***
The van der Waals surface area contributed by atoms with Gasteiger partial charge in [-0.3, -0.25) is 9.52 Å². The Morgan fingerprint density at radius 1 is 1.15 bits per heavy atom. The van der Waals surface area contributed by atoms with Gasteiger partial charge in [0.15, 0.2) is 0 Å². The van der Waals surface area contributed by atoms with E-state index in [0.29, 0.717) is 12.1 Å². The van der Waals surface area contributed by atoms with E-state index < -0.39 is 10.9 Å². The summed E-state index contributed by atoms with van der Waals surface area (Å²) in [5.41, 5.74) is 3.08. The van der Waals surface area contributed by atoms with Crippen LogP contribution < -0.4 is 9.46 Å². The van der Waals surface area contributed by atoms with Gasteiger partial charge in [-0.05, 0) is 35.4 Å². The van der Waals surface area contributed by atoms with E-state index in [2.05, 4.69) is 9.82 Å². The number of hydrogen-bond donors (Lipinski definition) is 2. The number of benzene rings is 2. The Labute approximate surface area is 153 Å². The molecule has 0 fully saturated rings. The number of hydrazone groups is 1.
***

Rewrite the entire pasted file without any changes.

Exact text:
The van der Waals surface area contributed by atoms with Gasteiger partial charge in [-0.3, -0.25) is 9.52 Å². The Morgan fingerprint density at radius 1 is 1.15 bits per heavy atom. The van der Waals surface area contributed by atoms with Gasteiger partial charge in [0.15, 0.2) is 0 Å². The van der Waals surface area contributed by atoms with E-state index in [0.29, 0.717) is 12.1 Å². The van der Waals surface area contributed by atoms with E-state index < -0.39 is 10.9 Å². The summed E-state index contributed by atoms with van der Waals surface area (Å²) in [5.41, 5.74) is 3.08. The van der Waals surface area contributed by atoms with Crippen LogP contribution < -0.4 is 9.46 Å². The van der Waals surface area contributed by atoms with Gasteiger partial charge in [-0.05, 0) is 35.4 Å². The van der Waals surface area contributed by atoms with E-state index in [2.05, 4.69) is 9.82 Å². The number of hydrogen-bond donors (Lipinski definition) is 2. The number of benzene rings is 2. The Labute approximate surface area is 153 Å². The molecule has 0 fully saturated rings. The number of hydrazone groups is 1.